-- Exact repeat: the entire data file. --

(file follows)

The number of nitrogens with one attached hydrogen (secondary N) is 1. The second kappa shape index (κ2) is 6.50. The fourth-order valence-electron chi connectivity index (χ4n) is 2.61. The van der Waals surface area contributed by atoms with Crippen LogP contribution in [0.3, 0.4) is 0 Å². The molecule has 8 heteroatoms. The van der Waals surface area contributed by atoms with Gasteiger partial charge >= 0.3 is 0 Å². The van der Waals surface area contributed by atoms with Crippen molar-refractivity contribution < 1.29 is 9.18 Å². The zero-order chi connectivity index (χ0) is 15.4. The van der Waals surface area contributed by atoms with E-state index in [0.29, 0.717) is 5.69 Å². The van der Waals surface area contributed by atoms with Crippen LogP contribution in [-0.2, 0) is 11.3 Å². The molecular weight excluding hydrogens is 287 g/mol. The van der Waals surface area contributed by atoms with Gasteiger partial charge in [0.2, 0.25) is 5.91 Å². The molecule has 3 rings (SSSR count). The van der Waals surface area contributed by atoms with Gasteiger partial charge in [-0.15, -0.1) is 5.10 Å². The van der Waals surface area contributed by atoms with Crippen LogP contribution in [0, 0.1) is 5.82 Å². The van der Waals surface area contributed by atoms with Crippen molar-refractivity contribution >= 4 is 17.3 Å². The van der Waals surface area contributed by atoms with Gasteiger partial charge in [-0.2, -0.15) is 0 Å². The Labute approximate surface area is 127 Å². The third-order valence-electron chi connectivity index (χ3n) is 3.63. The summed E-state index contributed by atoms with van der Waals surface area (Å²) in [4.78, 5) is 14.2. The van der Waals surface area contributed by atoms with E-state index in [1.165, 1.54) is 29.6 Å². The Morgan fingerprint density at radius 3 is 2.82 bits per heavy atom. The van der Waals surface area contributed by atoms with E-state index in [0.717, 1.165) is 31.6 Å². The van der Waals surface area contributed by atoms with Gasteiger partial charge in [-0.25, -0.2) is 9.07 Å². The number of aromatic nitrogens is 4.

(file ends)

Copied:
The number of nitrogens with one attached hydrogen (secondary N) is 1. The second kappa shape index (κ2) is 6.50. The fourth-order valence-electron chi connectivity index (χ4n) is 2.61. The van der Waals surface area contributed by atoms with Crippen LogP contribution in [0.3, 0.4) is 0 Å². The molecule has 8 heteroatoms. The van der Waals surface area contributed by atoms with Gasteiger partial charge >= 0.3 is 0 Å². The van der Waals surface area contributed by atoms with Crippen molar-refractivity contribution < 1.29 is 9.18 Å². The zero-order chi connectivity index (χ0) is 15.4. The van der Waals surface area contributed by atoms with E-state index in [0.29, 0.717) is 5.69 Å². The van der Waals surface area contributed by atoms with Crippen LogP contribution in [-0.2, 0) is 11.3 Å². The molecular weight excluding hydrogens is 287 g/mol. The van der Waals surface area contributed by atoms with Gasteiger partial charge in [0.2, 0.25) is 5.91 Å². The molecule has 3 rings (SSSR count). The van der Waals surface area contributed by atoms with Gasteiger partial charge in [-0.15, -0.1) is 5.10 Å². The van der Waals surface area contributed by atoms with Crippen LogP contribution in [0, 0.1) is 5.82 Å². The van der Waals surface area contributed by atoms with Crippen molar-refractivity contribution >= 4 is 17.3 Å². The van der Waals surface area contributed by atoms with Gasteiger partial charge in [-0.2, -0.15) is 0 Å². The Labute approximate surface area is 127 Å². The third-order valence-electron chi connectivity index (χ3n) is 3.63. The summed E-state index contributed by atoms with van der Waals surface area (Å²) in [4.78, 5) is 14.2. The van der Waals surface area contributed by atoms with E-state index in [1.165, 1.54) is 29.6 Å². The Morgan fingerprint density at radius 3 is 2.82 bits per heavy atom. The van der Waals surface area contributed by atoms with E-state index in [0.717, 1.165) is 31.6 Å². The van der Waals surface area contributed by atoms with Gasteiger partial charge in [-0.25, -0.2) is 9.07 Å². The number of aromatic nitrogens is 4.